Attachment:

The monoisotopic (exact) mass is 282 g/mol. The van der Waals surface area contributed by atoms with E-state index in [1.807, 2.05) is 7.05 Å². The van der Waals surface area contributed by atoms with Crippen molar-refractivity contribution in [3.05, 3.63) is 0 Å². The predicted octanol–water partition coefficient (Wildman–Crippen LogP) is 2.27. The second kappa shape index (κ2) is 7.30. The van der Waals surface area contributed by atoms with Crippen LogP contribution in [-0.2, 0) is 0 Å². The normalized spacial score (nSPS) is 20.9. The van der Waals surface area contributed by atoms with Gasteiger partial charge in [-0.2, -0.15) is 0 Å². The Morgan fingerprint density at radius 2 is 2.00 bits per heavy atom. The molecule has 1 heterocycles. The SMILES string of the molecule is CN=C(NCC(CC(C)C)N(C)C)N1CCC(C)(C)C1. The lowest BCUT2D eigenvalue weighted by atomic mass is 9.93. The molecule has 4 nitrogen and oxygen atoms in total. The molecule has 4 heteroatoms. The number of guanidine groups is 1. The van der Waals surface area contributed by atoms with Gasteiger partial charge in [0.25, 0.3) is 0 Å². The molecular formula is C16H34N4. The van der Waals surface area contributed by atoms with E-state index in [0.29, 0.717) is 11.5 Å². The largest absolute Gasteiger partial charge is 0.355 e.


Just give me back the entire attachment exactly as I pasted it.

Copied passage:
The monoisotopic (exact) mass is 282 g/mol. The van der Waals surface area contributed by atoms with E-state index in [1.807, 2.05) is 7.05 Å². The van der Waals surface area contributed by atoms with Crippen molar-refractivity contribution in [3.05, 3.63) is 0 Å². The predicted octanol–water partition coefficient (Wildman–Crippen LogP) is 2.27. The second kappa shape index (κ2) is 7.30. The van der Waals surface area contributed by atoms with Crippen LogP contribution in [-0.2, 0) is 0 Å². The normalized spacial score (nSPS) is 20.9. The van der Waals surface area contributed by atoms with Gasteiger partial charge in [-0.2, -0.15) is 0 Å². The Morgan fingerprint density at radius 2 is 2.00 bits per heavy atom. The molecule has 1 heterocycles. The SMILES string of the molecule is CN=C(NCC(CC(C)C)N(C)C)N1CCC(C)(C)C1. The lowest BCUT2D eigenvalue weighted by atomic mass is 9.93. The molecule has 4 nitrogen and oxygen atoms in total. The molecule has 4 heteroatoms. The number of guanidine groups is 1. The van der Waals surface area contributed by atoms with Gasteiger partial charge in [0.25, 0.3) is 0 Å². The molecular formula is C16H34N4. The van der Waals surface area contributed by atoms with E-state index in [0.29, 0.717) is 11.5 Å². The largest absolute Gasteiger partial charge is 0.355 e.